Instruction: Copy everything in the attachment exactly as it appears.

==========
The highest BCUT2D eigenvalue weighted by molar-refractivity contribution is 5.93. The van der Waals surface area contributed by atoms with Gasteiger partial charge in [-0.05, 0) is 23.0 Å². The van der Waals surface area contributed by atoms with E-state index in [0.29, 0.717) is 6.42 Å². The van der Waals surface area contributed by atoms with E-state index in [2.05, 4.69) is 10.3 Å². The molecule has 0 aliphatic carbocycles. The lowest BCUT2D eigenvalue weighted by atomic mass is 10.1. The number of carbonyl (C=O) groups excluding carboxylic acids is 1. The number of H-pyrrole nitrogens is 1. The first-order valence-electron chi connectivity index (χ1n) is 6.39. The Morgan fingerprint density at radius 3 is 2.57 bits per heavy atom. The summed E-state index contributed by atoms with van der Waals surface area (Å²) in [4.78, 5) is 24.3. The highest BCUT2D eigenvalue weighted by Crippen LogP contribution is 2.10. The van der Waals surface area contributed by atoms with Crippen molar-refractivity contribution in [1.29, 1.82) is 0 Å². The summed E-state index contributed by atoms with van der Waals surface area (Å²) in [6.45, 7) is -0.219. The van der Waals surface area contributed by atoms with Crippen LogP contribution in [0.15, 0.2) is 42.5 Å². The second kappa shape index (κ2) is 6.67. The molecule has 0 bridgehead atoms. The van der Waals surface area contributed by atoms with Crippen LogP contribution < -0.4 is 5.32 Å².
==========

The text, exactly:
The highest BCUT2D eigenvalue weighted by molar-refractivity contribution is 5.93. The van der Waals surface area contributed by atoms with Gasteiger partial charge in [-0.05, 0) is 23.0 Å². The van der Waals surface area contributed by atoms with E-state index in [0.29, 0.717) is 6.42 Å². The van der Waals surface area contributed by atoms with E-state index in [2.05, 4.69) is 10.3 Å². The molecule has 0 aliphatic carbocycles. The lowest BCUT2D eigenvalue weighted by atomic mass is 10.1. The number of carbonyl (C=O) groups excluding carboxylic acids is 1. The number of H-pyrrole nitrogens is 1. The first-order valence-electron chi connectivity index (χ1n) is 6.39. The Morgan fingerprint density at radius 3 is 2.57 bits per heavy atom. The summed E-state index contributed by atoms with van der Waals surface area (Å²) in [4.78, 5) is 24.3. The highest BCUT2D eigenvalue weighted by Crippen LogP contribution is 2.10. The van der Waals surface area contributed by atoms with Crippen molar-refractivity contribution in [1.29, 1.82) is 0 Å². The summed E-state index contributed by atoms with van der Waals surface area (Å²) in [6.45, 7) is -0.219. The van der Waals surface area contributed by atoms with Crippen LogP contribution in [0.15, 0.2) is 42.5 Å². The second kappa shape index (κ2) is 6.67. The molecule has 0 bridgehead atoms. The van der Waals surface area contributed by atoms with Crippen LogP contribution < -0.4 is 5.32 Å².